I realized not everyone will understand the word “indoctrination” or “email series” for that matter. So, let me begin with a few definitions.

What is An Email Series?

An email series is an automated way to send information to your prospects and/or clients on your email list. The reference of “series” means more than one. This could mean 3 to 5 or more emails in one series.

What Do I Mean By “indoctrination”?

Well, it’s a set of things someone needs to know about you when they first meet you.  It’s helpful information that encourages the person to get to know more about you.

For example, when you sign up for Digital Marketer email list you are immediately added to their “indoctrination” email series. You start receiving emails that help you understand who Digital Marketer is, what they stand for, and how they can help you grow your business.

And it should be the same for your business.

As you get new subscribers, you need to provide a few emails to help your subscribers get to know you better.

An Example of An Indoctrination Series

1. Welcome Email

The first email you send should be a welcome email.

You’ll want to thank them for joining the family. Next, you’ll want to address how you help improve their business.

Share what they can expect from you. Give them an idea of the type of information you’ll be sharing and how frequently you’ll send emails.

In the latter part of the email, you’ll want to educate the reader on how to “whitelist” your email address so your messages don’t end up in the spam folder.

Ask them to connect with you on social media platforms by providing buttons and/or links for easy connection.

Then wrap up the email with a P.S. providing a sneak peak about what’s coming next. This will help them look for your next email.

2. Because You’re New Here Email

Always provide value in the eyes of your subscribers. They signed up with you for a reason, so don’t let them down with dull emails.

In the second email, send them a round up of some of your best content and why you think they should read it.  Again, close the email with a strong P.S. that whets their appetite for what’s coming next.

3. Just Like I promised

In the third email, you’re fulfilling your promise to send whatever you hinted at from the second email.

In the P.S. you may want to share testimonials so the readers start to get a good view of you. Maybe add a P.P.S. to hint at the next topic you’ll share.

4. About Me

In the fourth email, you might to craft a message to share something personal about you.  Tell a story of why you started your business, or how you came to be in this line of work.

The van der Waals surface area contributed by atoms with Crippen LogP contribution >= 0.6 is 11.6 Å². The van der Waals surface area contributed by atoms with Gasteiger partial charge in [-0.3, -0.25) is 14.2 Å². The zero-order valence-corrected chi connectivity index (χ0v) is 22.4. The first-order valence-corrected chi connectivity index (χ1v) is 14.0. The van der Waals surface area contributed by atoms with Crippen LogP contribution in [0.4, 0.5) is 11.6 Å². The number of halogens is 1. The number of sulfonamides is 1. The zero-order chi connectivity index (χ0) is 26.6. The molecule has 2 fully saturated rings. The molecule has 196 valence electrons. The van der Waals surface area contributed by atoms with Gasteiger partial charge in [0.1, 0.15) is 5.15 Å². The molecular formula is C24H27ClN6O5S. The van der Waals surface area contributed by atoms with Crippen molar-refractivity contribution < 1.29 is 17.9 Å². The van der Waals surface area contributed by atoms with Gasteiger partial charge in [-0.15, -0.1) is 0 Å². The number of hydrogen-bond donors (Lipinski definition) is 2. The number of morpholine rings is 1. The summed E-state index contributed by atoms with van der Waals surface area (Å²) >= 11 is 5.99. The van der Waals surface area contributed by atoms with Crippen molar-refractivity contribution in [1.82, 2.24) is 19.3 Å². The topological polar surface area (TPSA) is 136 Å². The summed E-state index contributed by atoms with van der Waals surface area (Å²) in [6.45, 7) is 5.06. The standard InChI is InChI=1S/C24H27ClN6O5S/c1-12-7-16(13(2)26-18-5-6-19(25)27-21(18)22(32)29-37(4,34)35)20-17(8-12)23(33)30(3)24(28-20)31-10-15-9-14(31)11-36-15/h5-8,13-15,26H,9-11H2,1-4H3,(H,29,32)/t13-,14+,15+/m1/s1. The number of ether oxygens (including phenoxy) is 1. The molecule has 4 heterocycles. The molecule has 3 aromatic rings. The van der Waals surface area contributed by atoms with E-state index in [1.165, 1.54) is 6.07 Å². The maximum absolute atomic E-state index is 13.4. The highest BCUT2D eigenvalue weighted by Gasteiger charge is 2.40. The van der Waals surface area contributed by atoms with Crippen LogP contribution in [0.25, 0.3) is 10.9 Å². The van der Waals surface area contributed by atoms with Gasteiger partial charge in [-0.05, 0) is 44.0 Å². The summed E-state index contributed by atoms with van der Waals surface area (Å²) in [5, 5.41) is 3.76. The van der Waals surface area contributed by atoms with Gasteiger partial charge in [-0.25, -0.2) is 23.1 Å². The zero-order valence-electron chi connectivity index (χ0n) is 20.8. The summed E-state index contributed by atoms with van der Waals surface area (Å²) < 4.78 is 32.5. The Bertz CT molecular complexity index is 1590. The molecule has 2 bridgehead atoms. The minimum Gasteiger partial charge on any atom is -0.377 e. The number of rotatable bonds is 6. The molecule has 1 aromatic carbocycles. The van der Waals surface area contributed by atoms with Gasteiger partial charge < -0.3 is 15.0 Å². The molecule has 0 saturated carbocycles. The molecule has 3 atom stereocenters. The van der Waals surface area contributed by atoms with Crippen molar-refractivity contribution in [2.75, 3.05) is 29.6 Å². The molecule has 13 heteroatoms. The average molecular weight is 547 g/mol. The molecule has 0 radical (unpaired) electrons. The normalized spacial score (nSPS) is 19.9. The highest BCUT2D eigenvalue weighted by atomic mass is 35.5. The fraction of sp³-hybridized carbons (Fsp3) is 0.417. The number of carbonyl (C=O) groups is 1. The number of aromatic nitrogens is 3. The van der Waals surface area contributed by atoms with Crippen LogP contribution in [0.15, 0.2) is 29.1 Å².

People love hearing stories of how you got started in business, and why you do what you do.

In the P.S. encourage the reader to hit reply and share something about them.


Now you know what an indoctrination series looks like.

How Do You Plan an Indoctrination Series?

Have you ever heard the phrase penny wise but pound foolish? Skimping to save in one place but foolishly overspending in another area.

Well, writing emails without a strategy behind them is like being penny wise and pound foolish.

You see, every email you send must do two things:

  • Cause the reader to know, like, and trust you.
  • Guide the reader to take action.

If your emails don’t do that, you’re missing the potential of email marketing.

After all, you want to increase your sales, right? When you build relationships with your prospects, the sales follow.

Step 1: Assess Your Content Assets

The first thing you need to do when planning your indoctrination series is identify all your content assets. Everything from web pages, blog posts, videos, brochures, direct mail, training material, ebooks, special reports, etc.

Armed with what you have available, you can then move to Step 2.

Step 2: Map out the Storyboard

In this step, you’re going to create a storyboard of the various emails that will go into your indoctrination series.

email follow up with indoctrination series

Figure 1 Storyboard of Indoctrination Series

Notice the template above has the following columns:

  • Day – On which day do you want to send the email?
  • Email Type – Specifically what type of email is it going to be (welcome, content, personal, etc.)
  • Subject Line – List the actual subject lines you plan to use here
  • Content ideas – list the ideas you want to include in the email

This storyboard is a great tool to help you organize your thoughts and validate each email is building the case to get to know you better and helping to guide the reader to take action. It’s also good to provide your content creator guidance on what you want written.

Step 3: Identify Your Goals

The last thing you need to do before you move to the content creation step is to identify a goal for each email.

For example, in the welcome email we want the readers to connect with our social media profiles or click a link for more information.

In the Because You’re New Here email we want readers to click links to valuable content we share.

You get the idea. Every email has a purpose and you want to be able to track it. And in order to track it, you must identify what you want to track.

These goals will be used later in the on-going maintenance process, which is a topic for another day.


There you have it in under 1,000 words…How to Plan Your Indoctrination Email Series.

If you need help planning your indoctrination email series, email me at [email protected].